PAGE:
Oscar: 15 Animated Features For 2010 Race

Beverly Hills, CA — Fifteen features have been accepted for consideration in the Animated Feature Film category for the 83rd Academy Awards®.

The 15 features are:
“Alpha and Omega”
“Cats & Dogs: The Revenge of Kitty Galore”
“Despicable Me”
“The Dreams of Jinsha”
“How to Train Your Dragon”
“Idiots and Angels”
“The Illusionist”
“Legend of the Guardians: The Owls of Ga’Hoole”
“Megamind”
“My Dog Tulip”
“Shrek Forever After”
“Summer Wars”
“Tangled”
“Tinker Bell and the Great Fairy Rescue”
“Toy Story 3”

“The Dreams of Jinsha,” “The Illusionist,” “Summer Wars” and “Tangled” have not yet had their required Los Angeles qualifying run. Submitted features must fulfill the theatrical release requirements and meet the category’s other qualifying rules before they can advance in the voting process.

Under the rules for this category, in any year in which 8 to 15 animated features are released in Los Angeles County, a maximum of 3 motion pictures may be nominated. If 16 or more animated features are submitted and accepted in the category, a maximum of 5 motion pictures may be nominated.

Films submitted in the Animated Feature Film category also may qualify for Academy Awards in other categories, including Best Picture, provided they meet the requirements for those categories.

The 83rd Academy Awards nominations will be announced live on Tuesday, January 25, 2011, at 5:30 a.m. PT in the Academy’s Samuel Goldwyn Theater.

Academy Awards for outstanding film achievements of 2010 will be presented on Sunday, February 27, 2011, at the Kodak Theatre.

  1. Gee, I wonder which one is gonna win! Could it be the most overrated film of the year… Toy Story 3 !? It’s a good movie, but is anyone else sick of hearing grown adults blabbing how it made them cry three times. Purleeze!

  2. Will the people who worked on ‘Cats & Dogs: The Revenge of Kitty Galore’ vote for ‘Cats & Dogs: The Revenge of Kitty Galore?’

  3. I really hope The Illusionist makes it into the final three. It was a sensational film: beautifully animated, and wonderfully emotive. I’m not expecting it to win, but if it loses out on a nomination in favour of Shrek 4 or Megamind, etc, I think something has gone woefully wrong.

  4. Question/Comment:

    Toy Story 3 will clearly win this category. But does it not seem like a backup plan to potentially getting nominated/winning best picture?

    I feel like it should only be able to get nominated for 1 of the categories, as it is not fair for other perfectly good animated films like Dragon, which would have been an easy win in other years, but has (in my opinion) a flawless film as its competition this year.

    Has any film this year besides Toy Story 3 hit every single human emotion right on the nose? Can’t help but wish it’s in discussion for more than just this one award..

    Thoughts?!?

    1. The Illusionist is remarkably emotionally effective, and beautifully animated with a really striking aesthetic. The only reason it’s not being considered a serious contender is because very few Academy voters will have seen it.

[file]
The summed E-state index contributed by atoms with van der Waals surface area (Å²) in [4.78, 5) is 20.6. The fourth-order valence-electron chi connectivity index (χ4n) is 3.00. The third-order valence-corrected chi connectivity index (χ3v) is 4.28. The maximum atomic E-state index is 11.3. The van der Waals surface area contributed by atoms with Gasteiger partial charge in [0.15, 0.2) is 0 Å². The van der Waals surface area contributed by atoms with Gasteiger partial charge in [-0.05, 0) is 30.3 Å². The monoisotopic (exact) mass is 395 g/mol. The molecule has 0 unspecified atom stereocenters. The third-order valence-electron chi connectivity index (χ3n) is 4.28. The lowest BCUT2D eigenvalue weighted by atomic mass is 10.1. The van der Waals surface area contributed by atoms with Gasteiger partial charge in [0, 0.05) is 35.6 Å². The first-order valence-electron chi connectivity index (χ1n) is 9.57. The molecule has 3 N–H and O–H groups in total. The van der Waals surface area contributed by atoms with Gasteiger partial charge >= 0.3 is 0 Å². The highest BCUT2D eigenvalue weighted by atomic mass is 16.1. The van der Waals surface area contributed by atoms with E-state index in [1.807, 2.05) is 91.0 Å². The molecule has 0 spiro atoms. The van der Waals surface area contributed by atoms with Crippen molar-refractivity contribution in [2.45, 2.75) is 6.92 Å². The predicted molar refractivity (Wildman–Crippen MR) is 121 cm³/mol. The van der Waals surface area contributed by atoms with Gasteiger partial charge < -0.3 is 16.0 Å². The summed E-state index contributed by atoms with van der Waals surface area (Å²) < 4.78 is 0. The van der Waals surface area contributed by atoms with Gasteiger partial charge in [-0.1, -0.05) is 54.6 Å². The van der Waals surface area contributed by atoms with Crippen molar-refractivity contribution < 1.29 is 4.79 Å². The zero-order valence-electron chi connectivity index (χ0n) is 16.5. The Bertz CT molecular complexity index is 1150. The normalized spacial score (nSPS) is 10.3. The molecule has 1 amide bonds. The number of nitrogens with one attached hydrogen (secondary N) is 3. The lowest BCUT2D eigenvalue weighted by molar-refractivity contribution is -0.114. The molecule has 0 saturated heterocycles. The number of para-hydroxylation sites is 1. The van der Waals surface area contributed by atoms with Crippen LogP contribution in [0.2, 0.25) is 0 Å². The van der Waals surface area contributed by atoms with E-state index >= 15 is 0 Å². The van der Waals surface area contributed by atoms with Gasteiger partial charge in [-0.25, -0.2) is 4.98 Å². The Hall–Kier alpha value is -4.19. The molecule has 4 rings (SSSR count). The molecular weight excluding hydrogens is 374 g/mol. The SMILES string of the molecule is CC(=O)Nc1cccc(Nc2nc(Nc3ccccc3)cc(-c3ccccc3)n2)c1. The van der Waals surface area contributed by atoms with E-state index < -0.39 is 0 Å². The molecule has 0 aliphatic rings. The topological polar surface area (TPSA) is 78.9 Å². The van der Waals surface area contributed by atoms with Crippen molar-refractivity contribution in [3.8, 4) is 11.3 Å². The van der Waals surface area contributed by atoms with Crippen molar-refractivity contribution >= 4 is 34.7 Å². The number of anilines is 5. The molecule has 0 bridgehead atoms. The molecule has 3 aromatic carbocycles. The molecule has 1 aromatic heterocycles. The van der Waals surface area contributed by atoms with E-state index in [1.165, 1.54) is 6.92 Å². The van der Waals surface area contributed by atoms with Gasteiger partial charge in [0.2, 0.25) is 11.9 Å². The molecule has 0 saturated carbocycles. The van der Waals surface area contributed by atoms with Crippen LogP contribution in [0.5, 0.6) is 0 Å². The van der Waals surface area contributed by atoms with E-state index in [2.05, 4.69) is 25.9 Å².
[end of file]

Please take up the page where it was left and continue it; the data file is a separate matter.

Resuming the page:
2. Summer Wars is just as emotion, and has just as much range, as Toy Story 3 (and in my opinion wields that emotional responsibility far more artfully). But who will have seen it by nomination time? It’s yet another case of the best movie getting tragically overlooked.

      But as for things that could actually win, my hopes (if not my money) are on How to Train Your Dragon.

    1. Disney always plays the Tinker Bell movies for a week at the El Capitan Theater in Hollywood just to get some more interest in the home video release, and also to try and do a service for the animation community by inching closer to the magic 16. No one expects Tinker Bell to ever win, but it’s basically a public service on Disney’s part. Sometimes it even pays off, though sadly not this year apparently.

  5. I worked on “Cats & Dogs: Revenge of Kitty Galore,” and am completely flabbergasted how it ended up on this list. Last I checked, there was a ton of live action in that film. For the record, out of the listed films I’ve seen, I’m torn between Toy Story 3 and How to Train Your Dragon. But since I’m not in the Academy, my indecision doesn’t matter.

  6. Dragon was a quality children’s film. But Toy Story was not only the best animated film of the year, but one of the best films of the year, PERIOD!

  7. Interesting that Cats&Dogs was in the list. I think this is the first time that a movie with a substantial live-action component has made it to the long-list of 15. The rules have always permitted it, and I know that Stuart Little was tempted; but either didn’t quite qualify or they opted to go for Visual Effects instead of animation.

    Avatar might well have qualified last year, but Cameron explicitly didn’t want it considered there.

  8. It’s a shame Summer Wars is likely to be overlooked in all this, since not only is it one of the best films to make the considerations list, but it’s one of the few that holds down hand-drawn animation for an all-ages audience and is both consistently entertaining and very well-made (an area Disney has basically ceded with their shift to CG). People who see Summer Wars may be surprised it’s a Japanese film at all: the themes are so universal that I think just about anyone would be hard-pressed to label it ‘foreign.’ As I said, it’s a real shame people are going to miss this film and likely not give it a nomination, since all the distraction is on the big studios and known quantities in the race. Once more, the Academy is going to miss out on recognizing one of the best films getting a release this year.

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